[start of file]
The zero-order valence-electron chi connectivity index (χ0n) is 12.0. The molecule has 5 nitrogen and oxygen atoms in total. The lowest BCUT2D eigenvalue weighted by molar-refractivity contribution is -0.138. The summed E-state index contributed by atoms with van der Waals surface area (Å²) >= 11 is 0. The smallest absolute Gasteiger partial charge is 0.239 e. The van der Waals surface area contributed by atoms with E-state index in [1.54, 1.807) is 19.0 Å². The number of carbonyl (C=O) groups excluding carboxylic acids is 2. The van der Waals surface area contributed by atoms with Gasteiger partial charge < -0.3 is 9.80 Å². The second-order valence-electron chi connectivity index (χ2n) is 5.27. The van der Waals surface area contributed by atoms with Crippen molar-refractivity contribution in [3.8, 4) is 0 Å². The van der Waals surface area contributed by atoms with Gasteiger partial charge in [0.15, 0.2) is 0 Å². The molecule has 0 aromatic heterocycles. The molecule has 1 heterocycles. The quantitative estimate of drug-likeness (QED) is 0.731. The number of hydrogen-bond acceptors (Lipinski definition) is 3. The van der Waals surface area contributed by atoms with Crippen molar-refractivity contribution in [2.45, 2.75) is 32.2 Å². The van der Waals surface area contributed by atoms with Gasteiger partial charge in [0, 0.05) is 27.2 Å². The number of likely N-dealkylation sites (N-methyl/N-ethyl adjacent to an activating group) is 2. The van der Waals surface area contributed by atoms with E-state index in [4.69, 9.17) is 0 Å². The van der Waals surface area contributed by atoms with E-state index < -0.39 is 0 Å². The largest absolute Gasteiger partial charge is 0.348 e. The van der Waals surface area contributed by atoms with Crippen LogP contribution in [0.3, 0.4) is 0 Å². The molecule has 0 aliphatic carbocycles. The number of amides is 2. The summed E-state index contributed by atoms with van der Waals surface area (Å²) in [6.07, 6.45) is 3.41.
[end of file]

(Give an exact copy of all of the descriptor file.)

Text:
The zero-order valence-electron chi connectivity index (χ0n) is 12.0. The molecule has 5 nitrogen and oxygen atoms in total. The lowest BCUT2D eigenvalue weighted by molar-refractivity contribution is -0.138. The summed E-state index contributed by atoms with van der Waals surface area (Å²) >= 11 is 0. The smallest absolute Gasteiger partial charge is 0.239 e. The van der Waals surface area contributed by atoms with E-state index in [1.54, 1.807) is 19.0 Å². The number of carbonyl (C=O) groups excluding carboxylic acids is 2. The van der Waals surface area contributed by atoms with Gasteiger partial charge < -0.3 is 9.80 Å². The second-order valence-electron chi connectivity index (χ2n) is 5.27. The van der Waals surface area contributed by atoms with Crippen molar-refractivity contribution in [3.8, 4) is 0 Å². The van der Waals surface area contributed by atoms with Gasteiger partial charge in [0.15, 0.2) is 0 Å². The molecule has 0 aromatic heterocycles. The molecule has 1 heterocycles. The quantitative estimate of drug-likeness (QED) is 0.731. The number of hydrogen-bond acceptors (Lipinski definition) is 3. The van der Waals surface area contributed by atoms with Crippen molar-refractivity contribution in [2.45, 2.75) is 32.2 Å². The van der Waals surface area contributed by atoms with Gasteiger partial charge in [0, 0.05) is 27.2 Å². The number of likely N-dealkylation sites (N-methyl/N-ethyl adjacent to an activating group) is 2. The van der Waals surface area contributed by atoms with E-state index in [4.69, 9.17) is 0 Å². The van der Waals surface area contributed by atoms with E-state index < -0.39 is 0 Å². The largest absolute Gasteiger partial charge is 0.348 e. The van der Waals surface area contributed by atoms with Crippen LogP contribution in [0.3, 0.4) is 0 Å². The molecule has 0 aliphatic carbocycles. The number of amides is 2. The summed E-state index contributed by atoms with van der Waals surface area (Å²) in [6.07, 6.45) is 3.41.